March 11, 2018


The Republic of Baseball (Joseph Sobran, 3/11/18, Imaginative Conservative)

Ted Williams began his autobiography by saying that when he was a kid, his only ambition was to have people say, as we walked down the street, "There goes the greatest hitter who ever lived." My own autobiography could start the same way. It would end differently, though.

In this I can confidently speak for millions of American males. Every little boy has his dreams of baseball glory from the first time he feels the delicious shock in the wrists of bat smashing ball and sees the ball rocket away into the outfield, faster and farther than he knew he could propel it. That's enough to keep him going through the long summers when he's picked last in the sandlot games, assigned to bat last, and ordered to play right field, where he gets yelled at by his teammates when he lets an easy grounder roll past him.

Not to play means missing out on the common experience of the male sex. And once you get into it, it's easy to get absorbed. In Ypsilanti, Michigan, I spent long winters studying baseball statistics to while away the endless cold grey days until the snow melted. Then, around mid March, we started our new season in the park, or any empty field. At that time of year it didn't feel good to connect. In the chill, hitting the ball stung your hands, and catching it hurt worse, so that you'd suck your breath through your chattering teeth. You tried to snag the ball in the webbing of your glove, even if you were a good fielder, because having it smack your palm was almost unbearable.

Our neighborhood games were played with no more than seven boys on a team: slow pitch, no catchers, no umpires. We'd lob pitches in so that everyone could hit and put the ball in play. Anyway, we were all afraid of fast pitching, though this fear was one of those things you didn't confess, like wetting the bed or getting beaten up by your sister.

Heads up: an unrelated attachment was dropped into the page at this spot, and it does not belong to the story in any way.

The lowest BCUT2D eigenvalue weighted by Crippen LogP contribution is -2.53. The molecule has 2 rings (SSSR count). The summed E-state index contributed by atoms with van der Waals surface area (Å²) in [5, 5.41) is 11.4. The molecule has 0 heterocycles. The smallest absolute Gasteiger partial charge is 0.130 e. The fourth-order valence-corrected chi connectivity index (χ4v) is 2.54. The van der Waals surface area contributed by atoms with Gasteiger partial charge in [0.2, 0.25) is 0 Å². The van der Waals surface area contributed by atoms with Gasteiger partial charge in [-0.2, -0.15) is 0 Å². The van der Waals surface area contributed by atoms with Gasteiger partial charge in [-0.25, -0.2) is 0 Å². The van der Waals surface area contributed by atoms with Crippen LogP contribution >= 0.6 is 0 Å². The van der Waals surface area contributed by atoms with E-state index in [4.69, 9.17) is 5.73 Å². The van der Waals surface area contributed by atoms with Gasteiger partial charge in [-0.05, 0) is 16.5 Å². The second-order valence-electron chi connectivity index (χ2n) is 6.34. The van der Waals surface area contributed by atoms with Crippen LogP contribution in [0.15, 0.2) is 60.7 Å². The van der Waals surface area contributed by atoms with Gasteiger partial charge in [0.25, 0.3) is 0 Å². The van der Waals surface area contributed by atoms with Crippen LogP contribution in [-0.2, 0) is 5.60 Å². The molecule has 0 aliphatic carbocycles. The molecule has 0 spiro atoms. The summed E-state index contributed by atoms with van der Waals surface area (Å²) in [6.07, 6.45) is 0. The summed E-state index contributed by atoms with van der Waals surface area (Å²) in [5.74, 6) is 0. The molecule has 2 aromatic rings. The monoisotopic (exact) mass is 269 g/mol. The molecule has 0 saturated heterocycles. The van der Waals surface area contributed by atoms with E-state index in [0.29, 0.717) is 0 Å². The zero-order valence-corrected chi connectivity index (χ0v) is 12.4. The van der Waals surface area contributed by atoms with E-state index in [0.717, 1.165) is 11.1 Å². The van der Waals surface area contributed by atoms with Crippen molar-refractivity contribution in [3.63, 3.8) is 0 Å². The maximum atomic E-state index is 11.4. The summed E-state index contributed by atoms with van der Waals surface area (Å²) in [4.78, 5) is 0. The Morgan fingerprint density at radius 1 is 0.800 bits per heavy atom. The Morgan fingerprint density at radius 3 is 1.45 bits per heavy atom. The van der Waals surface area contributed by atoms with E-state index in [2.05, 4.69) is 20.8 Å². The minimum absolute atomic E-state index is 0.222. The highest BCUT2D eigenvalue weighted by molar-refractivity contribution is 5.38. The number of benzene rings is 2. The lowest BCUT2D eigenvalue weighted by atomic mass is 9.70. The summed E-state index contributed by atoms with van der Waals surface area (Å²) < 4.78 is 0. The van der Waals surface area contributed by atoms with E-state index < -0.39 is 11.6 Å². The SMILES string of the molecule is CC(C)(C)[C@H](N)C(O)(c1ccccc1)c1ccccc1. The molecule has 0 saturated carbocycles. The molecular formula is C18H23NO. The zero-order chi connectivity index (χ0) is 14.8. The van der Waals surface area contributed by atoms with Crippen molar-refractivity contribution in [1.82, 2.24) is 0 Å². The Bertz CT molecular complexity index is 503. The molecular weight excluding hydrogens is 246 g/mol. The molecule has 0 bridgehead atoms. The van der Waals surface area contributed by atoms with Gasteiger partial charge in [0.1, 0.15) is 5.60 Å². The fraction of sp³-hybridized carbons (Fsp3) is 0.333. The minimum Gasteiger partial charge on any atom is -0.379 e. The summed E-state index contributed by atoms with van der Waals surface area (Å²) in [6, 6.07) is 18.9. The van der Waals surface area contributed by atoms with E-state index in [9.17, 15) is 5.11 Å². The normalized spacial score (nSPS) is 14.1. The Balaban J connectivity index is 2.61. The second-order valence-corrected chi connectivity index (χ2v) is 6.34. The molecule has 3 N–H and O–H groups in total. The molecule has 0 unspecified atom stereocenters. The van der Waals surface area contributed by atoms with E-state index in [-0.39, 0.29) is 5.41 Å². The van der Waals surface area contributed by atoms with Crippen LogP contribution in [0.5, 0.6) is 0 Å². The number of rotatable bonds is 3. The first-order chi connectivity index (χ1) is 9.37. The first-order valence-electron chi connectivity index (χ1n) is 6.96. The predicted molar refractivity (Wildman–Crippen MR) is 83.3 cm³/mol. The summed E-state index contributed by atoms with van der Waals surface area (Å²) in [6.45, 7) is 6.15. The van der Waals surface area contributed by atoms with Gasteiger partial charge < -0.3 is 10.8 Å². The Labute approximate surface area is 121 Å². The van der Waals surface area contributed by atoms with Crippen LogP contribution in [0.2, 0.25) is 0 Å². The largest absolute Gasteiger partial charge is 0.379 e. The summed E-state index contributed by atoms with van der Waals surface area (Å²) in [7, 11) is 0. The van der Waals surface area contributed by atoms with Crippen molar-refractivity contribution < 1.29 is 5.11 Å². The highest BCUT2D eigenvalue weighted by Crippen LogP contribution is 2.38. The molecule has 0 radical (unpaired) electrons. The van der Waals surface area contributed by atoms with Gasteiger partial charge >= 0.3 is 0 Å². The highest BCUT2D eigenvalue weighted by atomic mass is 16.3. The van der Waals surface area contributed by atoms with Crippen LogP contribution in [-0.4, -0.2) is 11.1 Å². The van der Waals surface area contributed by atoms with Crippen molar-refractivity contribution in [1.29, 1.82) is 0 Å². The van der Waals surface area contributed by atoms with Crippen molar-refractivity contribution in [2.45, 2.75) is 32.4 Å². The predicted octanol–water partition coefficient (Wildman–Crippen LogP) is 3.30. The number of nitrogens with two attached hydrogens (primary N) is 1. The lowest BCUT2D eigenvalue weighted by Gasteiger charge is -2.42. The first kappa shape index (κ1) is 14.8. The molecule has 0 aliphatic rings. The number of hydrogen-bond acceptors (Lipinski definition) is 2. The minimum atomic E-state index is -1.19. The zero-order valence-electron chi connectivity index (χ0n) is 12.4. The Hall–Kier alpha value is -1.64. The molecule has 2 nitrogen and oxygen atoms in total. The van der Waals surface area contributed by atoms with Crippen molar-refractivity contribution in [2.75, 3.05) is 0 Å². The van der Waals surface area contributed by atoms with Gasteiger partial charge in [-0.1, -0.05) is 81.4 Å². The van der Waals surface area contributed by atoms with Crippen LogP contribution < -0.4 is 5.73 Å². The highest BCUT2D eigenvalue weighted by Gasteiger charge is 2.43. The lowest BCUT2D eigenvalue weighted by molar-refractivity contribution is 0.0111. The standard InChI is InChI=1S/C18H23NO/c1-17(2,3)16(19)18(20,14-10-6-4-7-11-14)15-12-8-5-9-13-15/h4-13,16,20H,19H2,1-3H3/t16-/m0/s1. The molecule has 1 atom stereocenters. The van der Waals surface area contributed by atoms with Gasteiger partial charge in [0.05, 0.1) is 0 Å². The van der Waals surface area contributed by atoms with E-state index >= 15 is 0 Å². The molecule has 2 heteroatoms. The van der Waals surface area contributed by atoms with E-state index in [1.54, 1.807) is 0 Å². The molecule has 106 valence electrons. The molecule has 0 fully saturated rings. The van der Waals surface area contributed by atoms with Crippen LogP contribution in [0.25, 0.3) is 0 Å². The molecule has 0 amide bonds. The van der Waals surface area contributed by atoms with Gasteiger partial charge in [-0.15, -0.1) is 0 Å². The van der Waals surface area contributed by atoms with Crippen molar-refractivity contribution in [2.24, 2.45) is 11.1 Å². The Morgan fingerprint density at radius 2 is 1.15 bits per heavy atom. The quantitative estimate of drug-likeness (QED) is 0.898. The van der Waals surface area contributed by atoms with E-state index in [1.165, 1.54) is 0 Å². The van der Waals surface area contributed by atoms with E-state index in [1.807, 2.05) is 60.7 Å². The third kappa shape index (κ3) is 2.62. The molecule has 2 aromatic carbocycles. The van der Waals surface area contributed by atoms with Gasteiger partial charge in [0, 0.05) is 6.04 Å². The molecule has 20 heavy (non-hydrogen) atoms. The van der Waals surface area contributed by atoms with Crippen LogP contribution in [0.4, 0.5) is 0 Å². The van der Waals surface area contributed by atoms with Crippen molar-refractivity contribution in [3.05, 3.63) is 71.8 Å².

But we had to face fast pitching in Little League, which turned out to be the fatal hurdle on my way to Cooperstown. [...]

Baseball is a deeply orderly game. The distinctiveness of its component actions -- pitching, hitting, fielding, and base-running -- makes them available to separate attention, measurement, analysis, and judgment. Every player's contribution to every play is recorded and given value. The statistics are rarely misleading. If you want to know who the American League's best second baseman of the Thirties was, well, as Casey Stengel used to say, "You could look it up." Try that with defensive linemen.

Other sports thrill; baseball also absorbs. It's the most discussable game, and it's the national pastime largely because we can talk about it so volubly long after we can play it. No other sport binds the generations the way baseball does.

Because it's so thoroughly recorded, baseball has a genuine history. It also has a continuity that the other major sports don't have. "The NFL keeps changing the most basic rules," Thomas Boswell observes. "Most blocking now would have been illegal use of the hands in Jim Parker's time. How do we compare eras when the sport never stays the same?" In fact, none of the other three sports is the same game it was as recently as the Fifties, for all sorts of reasons. Wilt Chamberlain's season scoring records will never be broken, simply because nobody will ever play against as many white players as Chamberlain did. (If you want a sure-fire laugh, ask a basketball fan whether Michael Jordan is as great as George Mikan.)

The statistical discreteness of individual performance, set against the game's stable history, gives achievement in baseball a permanence and stature other sports can seldom confer. And even racial integration hasn't devalued the records; in fact, most fans -- including experts -- doubt Henry Aaron was a greater slugger than the man whose supreme record he broke. Lawrence Ritter reckons that with as many times at bat as Aaron, Ruth would have hit 1,064 home runs. Be that as it may, heroism in baseball is more perduring than in other American sports, and does much to account for the splendid literature baseball has produced. Nearly every fan has read John Updike's description of Williams' last game.

Posted by at March 11, 2018 6:37 AM